Far more serious than the insults dished out by the likes of Coulter (and she has plenty of allies on the airwaves) are the downright lies that were perpetrated against Senator John Kerry in the 2004 presidential election. These were thoroughly outlined by Al Franken, formerly a comedian best known for Saturday Night Live, but now Democratic senator for Minnesota, in his 2005 book The Truth (With Jokes).

If you want a shocking read, I recommend it (and you can read my 2006 interview with him for the NS here). In the chapter "How Bush Won: Smear", Franken explains that "at the outset of the campaign Kerry's record as a decorated combat veteran made him seem strong, patriotic and steadfast -- especially when contrasted with Bush's own record of cowardice". So? "It had to go." And go it went.

A group called the Swift Boat Veterans for Truth published Unfit for Command, a book detailing their claims that "John Kerry misrepresented his record and ours in Vietnam and therefore exhibits serious flaws in character and lacks the potential to lead". Eventually, various big beasts of the print media began to unpick these claims, such as this contemporaneous report in the New York Times.

But as Franken writes: "Long before the mainstream press had debunked each and every charge . . . those charges had been played over and over again on Fox, on talk radio, and in right-wing rags, and had burrowed their way into America 's collective brain stem to lay their eggs of pure evil."

He quotes the Boston Globe columnist Tom Oliphant's conclusions: "You know, we've put a million stories in our waste baskets over the years, because they don't . . . check . . . out. Today, we publish, or we broadcast, the mere fact of the accusation, regardless of whether it's filled with helium . . . We served as transmission belts for this stuff without ever inquiring into its accuracy."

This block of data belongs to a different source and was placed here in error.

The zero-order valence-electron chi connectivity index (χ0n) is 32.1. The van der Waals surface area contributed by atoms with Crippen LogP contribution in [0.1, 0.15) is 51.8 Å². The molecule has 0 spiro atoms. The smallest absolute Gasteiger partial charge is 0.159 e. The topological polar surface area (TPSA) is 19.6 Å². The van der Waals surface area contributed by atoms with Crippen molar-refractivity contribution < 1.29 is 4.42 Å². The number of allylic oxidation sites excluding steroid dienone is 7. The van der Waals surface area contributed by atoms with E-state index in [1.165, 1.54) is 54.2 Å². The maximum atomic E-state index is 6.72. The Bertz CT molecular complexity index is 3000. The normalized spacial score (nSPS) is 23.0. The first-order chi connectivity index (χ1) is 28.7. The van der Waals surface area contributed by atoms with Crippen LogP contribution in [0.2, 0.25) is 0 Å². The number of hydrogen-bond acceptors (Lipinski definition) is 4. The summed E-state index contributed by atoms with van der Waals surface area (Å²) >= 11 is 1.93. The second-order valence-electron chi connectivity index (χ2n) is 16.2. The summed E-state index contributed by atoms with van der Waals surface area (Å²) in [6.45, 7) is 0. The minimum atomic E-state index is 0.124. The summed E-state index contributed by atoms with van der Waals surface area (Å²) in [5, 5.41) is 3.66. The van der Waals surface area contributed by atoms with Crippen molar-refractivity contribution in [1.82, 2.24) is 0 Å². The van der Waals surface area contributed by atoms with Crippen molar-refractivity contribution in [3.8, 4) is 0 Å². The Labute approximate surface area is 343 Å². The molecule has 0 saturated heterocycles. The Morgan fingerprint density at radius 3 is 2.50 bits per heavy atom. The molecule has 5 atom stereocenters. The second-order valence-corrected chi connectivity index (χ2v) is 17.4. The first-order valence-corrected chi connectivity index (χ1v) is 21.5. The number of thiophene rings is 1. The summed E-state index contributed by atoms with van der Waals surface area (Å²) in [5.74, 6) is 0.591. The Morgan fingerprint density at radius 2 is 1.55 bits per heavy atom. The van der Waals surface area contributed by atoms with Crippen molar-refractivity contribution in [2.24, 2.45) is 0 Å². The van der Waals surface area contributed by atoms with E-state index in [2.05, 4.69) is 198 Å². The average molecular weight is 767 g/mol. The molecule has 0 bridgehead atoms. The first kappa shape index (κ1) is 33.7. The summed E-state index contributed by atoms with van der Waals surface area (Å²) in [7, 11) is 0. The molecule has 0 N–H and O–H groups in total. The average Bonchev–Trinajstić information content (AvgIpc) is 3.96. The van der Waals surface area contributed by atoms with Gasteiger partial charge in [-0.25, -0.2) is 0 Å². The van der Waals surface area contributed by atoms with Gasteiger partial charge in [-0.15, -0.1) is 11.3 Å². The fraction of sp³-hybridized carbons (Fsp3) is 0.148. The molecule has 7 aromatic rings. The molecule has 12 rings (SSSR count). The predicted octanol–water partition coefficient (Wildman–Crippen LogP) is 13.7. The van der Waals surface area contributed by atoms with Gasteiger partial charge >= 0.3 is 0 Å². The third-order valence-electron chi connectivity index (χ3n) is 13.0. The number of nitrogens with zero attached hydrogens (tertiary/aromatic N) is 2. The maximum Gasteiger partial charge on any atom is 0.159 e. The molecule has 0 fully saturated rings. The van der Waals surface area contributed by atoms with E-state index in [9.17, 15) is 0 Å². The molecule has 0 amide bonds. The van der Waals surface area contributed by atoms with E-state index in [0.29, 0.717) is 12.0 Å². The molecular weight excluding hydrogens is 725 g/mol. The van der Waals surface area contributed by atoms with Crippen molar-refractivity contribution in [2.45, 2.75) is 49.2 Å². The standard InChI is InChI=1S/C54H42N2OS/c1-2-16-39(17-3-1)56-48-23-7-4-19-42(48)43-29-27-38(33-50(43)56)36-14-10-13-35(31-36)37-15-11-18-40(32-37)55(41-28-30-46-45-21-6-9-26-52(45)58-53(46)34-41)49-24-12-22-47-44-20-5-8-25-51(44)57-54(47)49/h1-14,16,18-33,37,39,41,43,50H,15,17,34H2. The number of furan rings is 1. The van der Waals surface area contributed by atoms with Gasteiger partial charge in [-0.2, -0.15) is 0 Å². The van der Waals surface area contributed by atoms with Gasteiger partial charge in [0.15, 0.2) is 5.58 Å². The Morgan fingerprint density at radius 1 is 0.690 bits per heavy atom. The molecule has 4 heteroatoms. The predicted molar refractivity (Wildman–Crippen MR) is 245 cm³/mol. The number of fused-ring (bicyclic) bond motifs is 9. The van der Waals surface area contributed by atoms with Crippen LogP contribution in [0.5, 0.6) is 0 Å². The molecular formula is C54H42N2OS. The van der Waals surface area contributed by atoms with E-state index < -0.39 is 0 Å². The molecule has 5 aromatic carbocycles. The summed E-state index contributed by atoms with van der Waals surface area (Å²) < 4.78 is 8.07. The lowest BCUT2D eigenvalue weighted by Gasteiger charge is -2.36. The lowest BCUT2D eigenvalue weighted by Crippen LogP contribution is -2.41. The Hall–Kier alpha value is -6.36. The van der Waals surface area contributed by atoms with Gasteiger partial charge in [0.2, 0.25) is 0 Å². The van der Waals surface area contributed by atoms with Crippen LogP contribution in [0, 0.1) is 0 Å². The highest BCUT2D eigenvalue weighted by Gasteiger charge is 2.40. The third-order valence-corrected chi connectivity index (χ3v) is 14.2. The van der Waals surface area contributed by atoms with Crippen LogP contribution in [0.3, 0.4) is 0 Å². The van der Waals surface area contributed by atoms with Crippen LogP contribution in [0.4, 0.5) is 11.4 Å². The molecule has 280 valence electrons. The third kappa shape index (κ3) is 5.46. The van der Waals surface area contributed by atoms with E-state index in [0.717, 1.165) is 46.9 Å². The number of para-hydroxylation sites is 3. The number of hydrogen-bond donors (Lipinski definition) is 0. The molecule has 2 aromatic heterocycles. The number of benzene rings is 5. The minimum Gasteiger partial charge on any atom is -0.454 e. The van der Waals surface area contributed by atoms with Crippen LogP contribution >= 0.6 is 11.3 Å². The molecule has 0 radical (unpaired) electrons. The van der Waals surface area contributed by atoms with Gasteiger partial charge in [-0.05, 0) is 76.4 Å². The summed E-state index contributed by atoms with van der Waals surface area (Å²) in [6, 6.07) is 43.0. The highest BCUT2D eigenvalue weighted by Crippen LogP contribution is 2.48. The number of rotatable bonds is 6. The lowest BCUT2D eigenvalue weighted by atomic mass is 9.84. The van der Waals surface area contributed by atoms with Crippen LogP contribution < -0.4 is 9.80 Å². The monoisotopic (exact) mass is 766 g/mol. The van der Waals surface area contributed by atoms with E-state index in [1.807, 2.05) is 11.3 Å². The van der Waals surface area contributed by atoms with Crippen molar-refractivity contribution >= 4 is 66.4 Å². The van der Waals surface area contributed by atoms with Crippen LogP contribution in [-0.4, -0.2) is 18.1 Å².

The Swift Boat Vets' campaign, which, the NYT found, had "a web of connections to the Bush family, high-profile Texas political figures and President Bush's chief political aide, Karl Rove", could well have cost Kerry the election. And none of it was true.

The comments of a former Harvard Law School professor, Susan Estrich, on ugly rumours circulating about John McCain during the last election apply equally well in Kerry's case: "If this is what a free press means, maybe they should try being a little less free. Or a little more careful."


Brutalised discourse

Don't get me wrong. I'm not blaming the American media (although one does wonder where their much-boasted care with fact-checking is in all this). I blame a culture in which free speech has been so elevated to such sacred, untouchable status that any curtailment of it is deemed intolerable.

And this noble concept is now frequently used to justify the statement of distortions and unproven accusations that would be nipped in the bud by our much more stringent libel laws. I know I am in a minority, but that's one reason I am wary of the campaign to liberalise them here. I certainly believe that the lies about Kerry, for instance, would have been subject to instant legal action in Britain.